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Voters will have to show a photo ID when they go to the polls in November.

The 7th Circuit Court of Appeals issued its decision Friday afternoon, according to a story at WISN 12 News.

After U.S. District Judge Lynn Adelman in April said the law was unconstitutional, state Attorney General J.B. Van Hollen took the state’s case for Voter ID to the appellate court.

The ruling states, in part, “The State of Wisconsin may, if it wishes (and if it is appropriate under rules of state law), enforce the photo ID requirement in this November’s elections.”

Lawsuits were filed in 2011 almost immediately after the law was passed by several groups including the League of Women Voters, Milwaukee NAACP and Voces de la Frontera. The appellate court’s decision Friday gives the Government Accountability Board the green light to help local clerks implement the measure for the November election.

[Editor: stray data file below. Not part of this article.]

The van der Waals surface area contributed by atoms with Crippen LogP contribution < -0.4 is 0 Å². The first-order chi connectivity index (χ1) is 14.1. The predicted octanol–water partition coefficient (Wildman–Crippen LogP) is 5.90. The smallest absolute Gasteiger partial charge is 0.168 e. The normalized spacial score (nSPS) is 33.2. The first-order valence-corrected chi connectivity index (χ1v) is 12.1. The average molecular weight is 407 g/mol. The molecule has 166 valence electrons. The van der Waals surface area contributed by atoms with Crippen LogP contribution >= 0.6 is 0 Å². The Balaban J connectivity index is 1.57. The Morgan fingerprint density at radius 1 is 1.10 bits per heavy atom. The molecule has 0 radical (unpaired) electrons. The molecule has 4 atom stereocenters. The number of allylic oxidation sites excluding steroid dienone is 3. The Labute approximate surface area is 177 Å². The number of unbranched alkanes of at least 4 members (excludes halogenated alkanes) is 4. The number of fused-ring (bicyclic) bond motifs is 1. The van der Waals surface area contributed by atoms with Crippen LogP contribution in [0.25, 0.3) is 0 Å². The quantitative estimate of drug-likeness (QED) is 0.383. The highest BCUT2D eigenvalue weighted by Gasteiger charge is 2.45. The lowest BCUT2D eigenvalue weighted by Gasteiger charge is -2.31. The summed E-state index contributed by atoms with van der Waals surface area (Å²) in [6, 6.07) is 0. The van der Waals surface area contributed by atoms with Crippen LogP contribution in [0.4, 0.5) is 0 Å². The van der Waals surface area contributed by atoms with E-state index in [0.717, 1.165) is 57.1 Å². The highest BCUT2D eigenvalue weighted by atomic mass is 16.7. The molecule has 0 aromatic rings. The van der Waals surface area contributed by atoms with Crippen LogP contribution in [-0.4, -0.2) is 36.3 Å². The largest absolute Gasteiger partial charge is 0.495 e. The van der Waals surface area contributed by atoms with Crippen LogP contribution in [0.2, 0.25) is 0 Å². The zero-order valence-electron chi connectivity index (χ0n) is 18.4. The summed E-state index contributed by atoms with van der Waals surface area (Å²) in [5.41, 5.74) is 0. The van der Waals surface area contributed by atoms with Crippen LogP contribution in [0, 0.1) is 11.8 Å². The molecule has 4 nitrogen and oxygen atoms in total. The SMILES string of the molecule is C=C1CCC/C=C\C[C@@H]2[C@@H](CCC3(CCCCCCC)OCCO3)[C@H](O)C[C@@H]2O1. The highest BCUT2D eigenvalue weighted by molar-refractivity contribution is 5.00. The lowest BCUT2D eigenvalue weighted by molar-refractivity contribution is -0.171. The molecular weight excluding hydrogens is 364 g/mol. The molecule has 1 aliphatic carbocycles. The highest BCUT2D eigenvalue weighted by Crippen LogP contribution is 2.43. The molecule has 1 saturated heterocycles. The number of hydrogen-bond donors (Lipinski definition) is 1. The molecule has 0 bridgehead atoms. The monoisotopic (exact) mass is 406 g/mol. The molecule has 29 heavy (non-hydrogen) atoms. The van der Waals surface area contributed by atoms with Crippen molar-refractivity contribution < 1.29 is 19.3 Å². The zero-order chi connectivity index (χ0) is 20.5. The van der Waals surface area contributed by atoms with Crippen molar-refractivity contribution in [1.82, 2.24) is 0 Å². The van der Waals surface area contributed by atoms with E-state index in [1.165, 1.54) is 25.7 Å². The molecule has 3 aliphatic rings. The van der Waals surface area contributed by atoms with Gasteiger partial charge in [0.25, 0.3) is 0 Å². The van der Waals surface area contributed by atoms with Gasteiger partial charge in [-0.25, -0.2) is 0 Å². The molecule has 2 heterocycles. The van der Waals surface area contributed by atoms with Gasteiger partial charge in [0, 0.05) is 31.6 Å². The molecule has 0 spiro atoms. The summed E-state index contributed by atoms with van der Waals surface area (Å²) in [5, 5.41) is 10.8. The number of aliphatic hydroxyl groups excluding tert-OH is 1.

Assembly Speaker Robin Vos, R-Burlington, issued a statement shortly after the court’s ruling was released.

“This is great news for Wisconsin and its voters.  Our state has waited far too long to have Voter ID reinstated.  Today’s decision confirms that a single liberal judge tried to highjack this law.  It was found constitutional by our state Supreme Court, overwhelmingly supported by the public and thankfully, can now be in place for the November election,” he said.

The court’s decision Friday sides with lawyers for the state who asked that the law be immediately reinstated for the November election. Judges have not yet ruled specifically on Van Hollen’s appeal.